SCW 611 M.S.S.W. II Graduate Field Placement (4) Provides a "clinical" or otherwise "specialized" social work practice experience in a community based agency under the direct supervision of an agency based field instructor who has expertise in the specialization. While anchored in the liberal arts foundation, generalist model and values that distinguish social work as a discipline, this advanced practicum is both specialized and rigorous in its demands for interventions grounded in sound science, technical skill and the art of therapeutic practice. The M.S.S.W. II placement provides opportunities for clinical activities building on the generalist foundation. Its emphasis is on the student developing a "therapeutic" style of practice while acquiring expertise within the specialization offered by the field agency. The ratio of generalist and clinical activities vary, depending upon the professional developmental needs of the individual student and the mission of the agency. Specializations may be defined by the problem, such as chemical dependency; the population, e.g. children and families; practice areas such as mental health or school social work and expertise in use of a particular intervention model. Pre-requisite: admission to the M.S.S.W. program, completion of all graduate foundation classes below SCW 611 and permission of the Director of Field Education.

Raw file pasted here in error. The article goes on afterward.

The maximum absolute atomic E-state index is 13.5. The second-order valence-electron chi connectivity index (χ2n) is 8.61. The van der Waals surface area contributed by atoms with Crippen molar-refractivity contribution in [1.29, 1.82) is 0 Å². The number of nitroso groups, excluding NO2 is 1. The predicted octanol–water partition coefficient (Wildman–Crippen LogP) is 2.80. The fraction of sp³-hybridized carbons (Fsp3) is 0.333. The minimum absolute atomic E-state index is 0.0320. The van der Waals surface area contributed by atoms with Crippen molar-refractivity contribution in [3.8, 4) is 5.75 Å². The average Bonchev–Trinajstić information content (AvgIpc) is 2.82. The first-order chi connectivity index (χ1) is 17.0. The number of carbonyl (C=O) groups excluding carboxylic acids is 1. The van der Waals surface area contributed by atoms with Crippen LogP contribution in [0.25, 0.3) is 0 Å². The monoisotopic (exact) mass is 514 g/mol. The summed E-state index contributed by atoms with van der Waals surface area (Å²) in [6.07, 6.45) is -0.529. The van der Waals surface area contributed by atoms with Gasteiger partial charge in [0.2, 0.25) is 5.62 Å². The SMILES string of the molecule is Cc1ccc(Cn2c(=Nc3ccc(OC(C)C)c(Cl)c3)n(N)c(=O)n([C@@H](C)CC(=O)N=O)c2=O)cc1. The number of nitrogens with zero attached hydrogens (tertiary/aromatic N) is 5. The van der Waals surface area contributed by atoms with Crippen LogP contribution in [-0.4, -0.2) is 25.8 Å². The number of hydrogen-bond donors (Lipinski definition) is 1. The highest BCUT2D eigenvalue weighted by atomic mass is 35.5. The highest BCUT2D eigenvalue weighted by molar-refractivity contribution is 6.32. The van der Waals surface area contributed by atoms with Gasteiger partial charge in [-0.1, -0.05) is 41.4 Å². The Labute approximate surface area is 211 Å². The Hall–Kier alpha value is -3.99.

SCW 612 M.S.S.W. II Integrated Field Placement Seminar (2) Taken concurrently with SCW 611, this seminar integrates theory and skills from the classroom with an agency based field experience. Therapeutic or clinical social work practices reflecting a variety of theoretical bases are demonstrated as students share their field experiences and receive feedback on their own application of specialized practice knowledge. Pre-requisite: admission to the M.S.S.W. program, completion of all graduate foundation classes below SCW 611 and permission of the Director of Field Education.


SCW 621 Introduction to Family Systems (3) Examines the family as a contemporary social institution. Consideration is given to historical, cross-cultural perspectives in exploring the range of issues the contemporary family must cope with. The course also examines the various therapy approaches to dealing with family issues and dysfunction. Skill in working with various family problems and configurations will be developed based on these theories. Various family systems including nuclear, single parent, blended and multigenerational families will be examine. Pre-requisite: admission to the M.S.S.W. program and completion of all graduate foundation classes or advanced standing status.